Metal pioneers Black Sabbath are reuniting with the original lineup and hitting the road, more than 40 years after the band’s inception.
Guitarist Tony Iommi, singer Ozzy Osbourne, bass player Geezer Butler and drummer Bill Ward are plotting a world tour as well as a new album, as they announced at a press conference today. The band will headline England’s Download Festival in June 2012 and then head out.
Rick Rubin has been tapped to produce a new effort, the same role he had when the band made their first go at reuniting back at the end of the ’90s and into the new millennium. If the album’s completed, it will be Rubin’s first for the band.
Black Sabbath hasn’t released an album of all-new material with that lineup since 1978’s “Never Say Die!”; Osbourne was fired that following year, and replaced by Ronnie James Dio. Thus, the inaugural quartet left eight studio albums in their wake.
Sabbath made their last concerted, formal reunion starting in 1997/1998, an earnest but ultimately doomed attempt at becoming a full band again. Bill Ward had a heart attack while they were on tour. Iommi pursued putting out his first solo album while Ozzy worked on a couple of his own, setting the band back on what was thought to be a temporary hiatus. The MTV’s “The Osbournes” was permanently conscripted into Ozzy’s life and that was that, in 2002. To show for it: 1998’s decent and mostly live album “Reunion,” which included two new studio tracks, with one that thankfully showed some spark (“Psycho Man”).
Black Sabbath, without contest, is among one of the most influential rock bands of all time, trailblazers for metal, helping in defining an era of post-Beatles British music and yielding a template of heavy music frontmen. I am a great admirer of the band; and I won’t be the first or last fan to say, that this reunion just seems sad.
I was just a few feet away from Ozzy Osbourne in April this year during the Tribeca Film Festival in discussing documentary “God Bless Ozzy Osbourne,” a warts-and-all look at the decades of drug and alcohol abuse, the scandals and rock ‘n’ roll antics, the beginnings and frayed ends of Sabbath, the dawn of “The Osbournes,” the works. It was co-produced by Ozzy’s son Jack.
I didn’t sense any fragility from the famed singer, but Osbourne certainly looked legions older than his golf-and-wine age of 62, his syntax still stumblebumming around a simple spoken phrase. The doc itself featured scenes from his “Black Rain” tour, and one image to me continues to stand out: Zakk Wylde, Osbourne’s then-guitarist, gently correcting Ozzy’s tone during rehearsals on the big stage, Wylde’s thunderous physical presence cascading over a a wilted Osbourne, who had exhibited memory loss in scenes before it. I worry about Ward’s health, but also about Ozzy bringing about a new spark from an old lineup, whereas he’s previously fed off the energy of the younger guys that play on his solo tours. Those tours in the last couple years, by the way, have gotten some mixed reviews.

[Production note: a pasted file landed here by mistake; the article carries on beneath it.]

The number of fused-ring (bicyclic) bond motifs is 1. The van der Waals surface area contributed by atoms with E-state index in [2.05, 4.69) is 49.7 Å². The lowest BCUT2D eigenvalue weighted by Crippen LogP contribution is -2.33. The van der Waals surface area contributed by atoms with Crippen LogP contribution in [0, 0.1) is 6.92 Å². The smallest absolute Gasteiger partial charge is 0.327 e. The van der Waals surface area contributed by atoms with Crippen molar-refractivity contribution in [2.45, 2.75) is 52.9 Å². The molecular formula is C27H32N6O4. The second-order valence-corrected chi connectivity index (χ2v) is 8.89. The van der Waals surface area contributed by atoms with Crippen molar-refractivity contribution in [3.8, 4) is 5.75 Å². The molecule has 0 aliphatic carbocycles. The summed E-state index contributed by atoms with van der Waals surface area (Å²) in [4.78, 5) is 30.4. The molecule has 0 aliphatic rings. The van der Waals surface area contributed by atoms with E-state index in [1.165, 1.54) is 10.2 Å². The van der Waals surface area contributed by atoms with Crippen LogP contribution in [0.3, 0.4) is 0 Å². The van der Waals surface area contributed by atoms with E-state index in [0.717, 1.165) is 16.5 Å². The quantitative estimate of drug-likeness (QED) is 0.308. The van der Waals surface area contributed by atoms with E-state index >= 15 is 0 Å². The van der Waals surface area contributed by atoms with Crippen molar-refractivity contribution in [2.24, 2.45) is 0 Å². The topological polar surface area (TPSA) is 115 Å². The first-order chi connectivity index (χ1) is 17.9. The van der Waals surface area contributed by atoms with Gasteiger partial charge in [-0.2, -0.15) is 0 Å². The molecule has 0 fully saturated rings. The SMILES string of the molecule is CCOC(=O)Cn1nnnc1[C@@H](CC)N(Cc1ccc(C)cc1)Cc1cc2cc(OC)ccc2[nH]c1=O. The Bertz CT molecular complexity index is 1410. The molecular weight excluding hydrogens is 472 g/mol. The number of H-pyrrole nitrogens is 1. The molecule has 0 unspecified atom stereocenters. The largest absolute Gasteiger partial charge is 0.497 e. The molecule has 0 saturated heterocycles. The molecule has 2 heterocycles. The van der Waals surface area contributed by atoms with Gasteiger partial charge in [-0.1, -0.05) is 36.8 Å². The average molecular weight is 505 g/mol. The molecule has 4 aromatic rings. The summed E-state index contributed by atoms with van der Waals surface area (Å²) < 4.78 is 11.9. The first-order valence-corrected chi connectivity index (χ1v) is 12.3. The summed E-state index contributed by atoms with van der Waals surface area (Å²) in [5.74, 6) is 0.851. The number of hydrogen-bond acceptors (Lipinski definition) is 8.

Osbourne and Iommi were still trying to sue each other as recently as 2010, over the use of the band’s name; it was an argument of legacy. Legacy is an argument for a Black Sabbath reunion. It sours the taste when even the band members’ stability in that legacy is still in contention.
Just watch the YouTube clip for the 11-11-11 announcement below: its less a promotion for the current state of Black Sabbath as it is a short archive to remind listeners just who the hell Black Sabbath is, and what they wrote. (And, honestly, touting the band’s 2006 induction into the Rock And Roll Hall of Fame as an introduction? Who the hell cares about an institution that inspires outcry for artists who have yet to be inducted, and a general shrug after artists are committed.)
Ronnie James Dio died last year, with his own winding, storied history, part of that being a punchline (you’ve seen Spinal Tap, right?). Osbourne, too, has more than 40 years of mythology but — face it — made himself the joke on “The Osbournes.” Undoubtedly, more solo efforts will erupt from the guy whether he’s in Sabbath or not, but 10 years will do a lot to the man and a band after that 1998 reunion ultimately floundered. It’s could spell failure on top of washup status, the Osbourne himself has established.
I’ll be interested to see what comes out of Rubin — whose name is synonymous with Slayer — in the sessions to come. I hate to make the comparison, but he culled some great performances out of a late-era Johnny Cash. Metallica’s “Death Magnetic” was rendered useless in the mastering stage, but had a mesmerizing clip to it. Rubin may have headed up efforts for Adele, the Avett Brothers and (of course) Red Hot Chili Peppers, but he hopefully has no plans to clean up the sludgier, bleeding edges that made Sabbath so unfailing.
And this could all be with the quartet’s tongues planted firmly in each’s respective cheeks. I wouldn’t doubt some level of parody or pageantry. Reunions are helpful cash grabs, and sometimes result in an acclaimed comeback, even if the convergence is short. I hope Black Sabbath bang the hell out of their tour, and I hope breed some more of that slow-burning, arching metal magic. There is some doubt.